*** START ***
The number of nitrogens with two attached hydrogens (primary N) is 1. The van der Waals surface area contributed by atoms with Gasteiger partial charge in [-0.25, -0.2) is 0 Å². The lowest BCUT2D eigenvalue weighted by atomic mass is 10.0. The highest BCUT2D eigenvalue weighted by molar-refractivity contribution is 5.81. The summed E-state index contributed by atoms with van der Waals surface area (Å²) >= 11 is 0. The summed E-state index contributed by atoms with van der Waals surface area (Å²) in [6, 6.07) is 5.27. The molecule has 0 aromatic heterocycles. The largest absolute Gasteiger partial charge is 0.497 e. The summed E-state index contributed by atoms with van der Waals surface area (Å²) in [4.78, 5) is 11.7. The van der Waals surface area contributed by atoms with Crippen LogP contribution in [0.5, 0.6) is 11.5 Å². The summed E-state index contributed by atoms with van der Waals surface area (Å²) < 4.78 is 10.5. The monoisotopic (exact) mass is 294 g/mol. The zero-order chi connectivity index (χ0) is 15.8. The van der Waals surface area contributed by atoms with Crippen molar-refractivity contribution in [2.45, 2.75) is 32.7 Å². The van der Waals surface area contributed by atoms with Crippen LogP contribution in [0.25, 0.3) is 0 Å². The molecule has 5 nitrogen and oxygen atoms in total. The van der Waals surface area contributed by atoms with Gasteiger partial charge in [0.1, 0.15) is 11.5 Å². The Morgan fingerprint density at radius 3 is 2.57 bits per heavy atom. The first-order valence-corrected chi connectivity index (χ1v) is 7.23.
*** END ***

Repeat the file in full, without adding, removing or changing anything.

The number of nitrogens with two attached hydrogens (primary N) is 1. The van der Waals surface area contributed by atoms with Gasteiger partial charge in [-0.25, -0.2) is 0 Å². The lowest BCUT2D eigenvalue weighted by atomic mass is 10.0. The highest BCUT2D eigenvalue weighted by molar-refractivity contribution is 5.81. The summed E-state index contributed by atoms with van der Waals surface area (Å²) >= 11 is 0. The summed E-state index contributed by atoms with van der Waals surface area (Å²) in [6, 6.07) is 5.27. The molecule has 0 aromatic heterocycles. The largest absolute Gasteiger partial charge is 0.497 e. The summed E-state index contributed by atoms with van der Waals surface area (Å²) in [4.78, 5) is 11.7. The van der Waals surface area contributed by atoms with Crippen LogP contribution in [0.5, 0.6) is 11.5 Å². The summed E-state index contributed by atoms with van der Waals surface area (Å²) < 4.78 is 10.5. The monoisotopic (exact) mass is 294 g/mol. The zero-order chi connectivity index (χ0) is 15.8. The van der Waals surface area contributed by atoms with Crippen molar-refractivity contribution in [2.45, 2.75) is 32.7 Å². The van der Waals surface area contributed by atoms with Crippen LogP contribution in [0.25, 0.3) is 0 Å². The molecule has 5 nitrogen and oxygen atoms in total. The van der Waals surface area contributed by atoms with Gasteiger partial charge in [0.1, 0.15) is 11.5 Å². The Morgan fingerprint density at radius 3 is 2.57 bits per heavy atom. The first-order valence-corrected chi connectivity index (χ1v) is 7.23.